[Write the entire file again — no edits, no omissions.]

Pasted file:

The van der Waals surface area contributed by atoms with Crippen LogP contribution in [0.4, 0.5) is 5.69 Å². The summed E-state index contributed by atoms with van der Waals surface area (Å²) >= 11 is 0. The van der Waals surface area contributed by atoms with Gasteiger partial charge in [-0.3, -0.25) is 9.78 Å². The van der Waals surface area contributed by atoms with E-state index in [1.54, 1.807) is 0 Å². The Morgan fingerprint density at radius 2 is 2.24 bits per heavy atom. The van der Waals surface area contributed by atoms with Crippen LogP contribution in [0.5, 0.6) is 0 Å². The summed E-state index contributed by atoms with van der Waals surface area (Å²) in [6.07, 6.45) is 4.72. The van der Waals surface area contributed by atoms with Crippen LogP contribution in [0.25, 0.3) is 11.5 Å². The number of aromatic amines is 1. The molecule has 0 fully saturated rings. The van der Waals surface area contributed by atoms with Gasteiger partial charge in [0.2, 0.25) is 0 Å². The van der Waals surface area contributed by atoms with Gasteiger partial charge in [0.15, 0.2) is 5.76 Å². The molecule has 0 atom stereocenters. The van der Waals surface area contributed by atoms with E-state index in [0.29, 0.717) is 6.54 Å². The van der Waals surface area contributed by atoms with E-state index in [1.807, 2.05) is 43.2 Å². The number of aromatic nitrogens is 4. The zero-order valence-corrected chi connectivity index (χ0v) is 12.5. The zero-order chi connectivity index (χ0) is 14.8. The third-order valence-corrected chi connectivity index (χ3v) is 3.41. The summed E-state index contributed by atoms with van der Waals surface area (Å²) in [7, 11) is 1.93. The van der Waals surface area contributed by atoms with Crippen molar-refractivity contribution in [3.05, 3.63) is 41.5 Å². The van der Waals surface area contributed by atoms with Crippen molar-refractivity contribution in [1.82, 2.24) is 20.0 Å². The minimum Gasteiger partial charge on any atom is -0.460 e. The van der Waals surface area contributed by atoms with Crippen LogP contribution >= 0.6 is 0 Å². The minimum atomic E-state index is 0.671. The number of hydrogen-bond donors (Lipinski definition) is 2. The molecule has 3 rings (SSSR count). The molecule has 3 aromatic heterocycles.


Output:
The van der Waals surface area contributed by atoms with Crippen LogP contribution in [0.4, 0.5) is 5.69 Å². The summed E-state index contributed by atoms with van der Waals surface area (Å²) >= 11 is 0. The van der Waals surface area contributed by atoms with Gasteiger partial charge in [-0.3, -0.25) is 9.78 Å². The van der Waals surface area contributed by atoms with E-state index in [1.54, 1.807) is 0 Å². The Morgan fingerprint density at radius 2 is 2.24 bits per heavy atom. The van der Waals surface area contributed by atoms with Crippen LogP contribution in [0.5, 0.6) is 0 Å². The summed E-state index contributed by atoms with van der Waals surface area (Å²) in [6.07, 6.45) is 4.72. The van der Waals surface area contributed by atoms with Crippen LogP contribution in [0.25, 0.3) is 11.5 Å². The number of aromatic amines is 1. The molecule has 0 fully saturated rings. The van der Waals surface area contributed by atoms with Gasteiger partial charge in [0.2, 0.25) is 0 Å². The van der Waals surface area contributed by atoms with Gasteiger partial charge in [0.15, 0.2) is 5.76 Å². The molecule has 0 atom stereocenters. The van der Waals surface area contributed by atoms with E-state index in [0.29, 0.717) is 6.54 Å². The van der Waals surface area contributed by atoms with E-state index in [1.807, 2.05) is 43.2 Å². The number of aromatic nitrogens is 4. The zero-order valence-corrected chi connectivity index (χ0v) is 12.5. The zero-order chi connectivity index (χ0) is 14.8. The third-order valence-corrected chi connectivity index (χ3v) is 3.41. The summed E-state index contributed by atoms with van der Waals surface area (Å²) in [7, 11) is 1.93. The van der Waals surface area contributed by atoms with Crippen molar-refractivity contribution in [3.05, 3.63) is 41.5 Å². The van der Waals surface area contributed by atoms with Crippen molar-refractivity contribution in [1.82, 2.24) is 20.0 Å². The minimum Gasteiger partial charge on any atom is -0.460 e. The van der Waals surface area contributed by atoms with Crippen LogP contribution >= 0.6 is 0 Å². The minimum atomic E-state index is 0.671. The number of hydrogen-bond donors (Lipinski definition) is 2. The molecule has 3 rings (SSSR count). The molecule has 3 aromatic heterocycles.